Yet the 8-8-88 protests were not about one political party, they were about democracy and equality for all people in Myanmar, including the ethnic and religious minorities who are still suffering at the hands of the Myanmar military and Government today. For many people – especially the Rohingya – 2018 represents a far worse situation than in 1988, where they have been subject to what the UN human rights chief has labelled ‘acts of genocide.’ One of the most striking and inspirational elements of 8-8-88 was how all sectors of society came together regardless of ethnicity, religion, class or social standing. This contrasts with the deep divides in the country today, especially around the plight of the Rohingya and the increase in religious discrimination and the spread of hate speech. There is a poignant photo from 1988 of a group of Rohingya students, participating in the protests side-by-side with their brothers and sisters from other ethnic groups, proudly flying their banner that states the Rohingya student groups’ support for the democracy movement.

However, it is not just Rohingya that are suffering today. In northern Myanmar, the military still launches offensives in ethnic nationality areas, while ethnic minorities still striving to achieve their basic rights. This is demonstrated by the demand on 9 August, 2018 – the International Day of the World Indigenous Peoples – by displaced communities in an internally-displaced persons camp in Karen State for the Myanmar Government to “honor the global consensus on the rights of indigenous peoples and a universal framework of minimum standards for their survival, dignity and well-being.” That they are still calling for this, thirty years later, demonstrates that while the election of the NLD-led Government was lauded in international circles as a success story of Burmese Democracy, the situation for ethnic minorities remains largely unchanged.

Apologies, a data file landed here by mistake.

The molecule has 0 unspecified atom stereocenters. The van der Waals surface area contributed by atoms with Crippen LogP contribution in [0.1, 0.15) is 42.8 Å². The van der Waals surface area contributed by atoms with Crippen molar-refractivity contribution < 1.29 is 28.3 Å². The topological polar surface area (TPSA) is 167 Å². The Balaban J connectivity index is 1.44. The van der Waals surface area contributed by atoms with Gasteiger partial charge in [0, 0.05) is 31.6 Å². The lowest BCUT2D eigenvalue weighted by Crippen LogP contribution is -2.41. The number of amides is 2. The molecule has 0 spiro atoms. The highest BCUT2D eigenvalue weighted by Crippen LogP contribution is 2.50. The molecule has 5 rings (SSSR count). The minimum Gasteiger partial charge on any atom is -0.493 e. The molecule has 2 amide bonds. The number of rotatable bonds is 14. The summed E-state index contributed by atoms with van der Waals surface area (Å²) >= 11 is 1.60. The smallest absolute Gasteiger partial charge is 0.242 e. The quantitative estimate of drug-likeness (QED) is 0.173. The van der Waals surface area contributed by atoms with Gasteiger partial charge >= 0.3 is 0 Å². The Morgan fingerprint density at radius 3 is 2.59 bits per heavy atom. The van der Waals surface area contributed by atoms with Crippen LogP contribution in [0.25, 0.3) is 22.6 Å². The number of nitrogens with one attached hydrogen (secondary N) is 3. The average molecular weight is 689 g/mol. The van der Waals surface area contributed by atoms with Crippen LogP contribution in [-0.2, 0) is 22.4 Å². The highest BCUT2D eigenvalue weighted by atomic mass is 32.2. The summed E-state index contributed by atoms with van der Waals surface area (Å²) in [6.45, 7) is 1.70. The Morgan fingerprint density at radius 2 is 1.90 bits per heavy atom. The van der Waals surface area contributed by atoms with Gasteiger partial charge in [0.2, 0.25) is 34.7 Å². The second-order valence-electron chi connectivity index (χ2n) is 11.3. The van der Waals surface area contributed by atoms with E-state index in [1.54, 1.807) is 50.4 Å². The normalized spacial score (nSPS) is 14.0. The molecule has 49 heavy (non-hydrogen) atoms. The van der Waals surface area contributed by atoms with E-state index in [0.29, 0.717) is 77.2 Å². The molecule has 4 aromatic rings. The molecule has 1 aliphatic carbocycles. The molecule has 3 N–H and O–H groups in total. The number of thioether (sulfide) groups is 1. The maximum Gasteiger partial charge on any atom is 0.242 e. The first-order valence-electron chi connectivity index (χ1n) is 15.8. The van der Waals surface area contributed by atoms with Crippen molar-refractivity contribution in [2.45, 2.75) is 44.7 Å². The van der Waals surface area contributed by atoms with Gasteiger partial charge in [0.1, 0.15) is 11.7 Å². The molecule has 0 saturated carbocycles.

“Having a parliament and elections was not our goal. We will have to work hard for a parliament filled entirely with elected members and for a government made up entirely of civilians.”

Min Ko Naing, one of the student leaders from 1988

It is clear that the demands of 8-8-88 have not been met. The military still retains disproportionate power, it abuses people throughout the country with impunity, and equality for all people of Myanmar remains a distant ambition. Daw Aung San Suu Kyi and the NLD being in power is simply not enough. As one of the student leaders from 1988, Min Ko Naing remarked when commemorating the anniversary, “Having a parliament and elections was not our goal. We will have to work hard for a parliament filled entirely with elected members and for a government made up entirely of civilians.” Much more works needs to be done to fulfill these goals. For that, we must reflect that the strength of 8-8-88 was based on the inclusiveness and equal participation of all peoples from various sectors of society with a unified goal, not based on discrimination, exclusion and marginalization at the expense of vulnerable communities.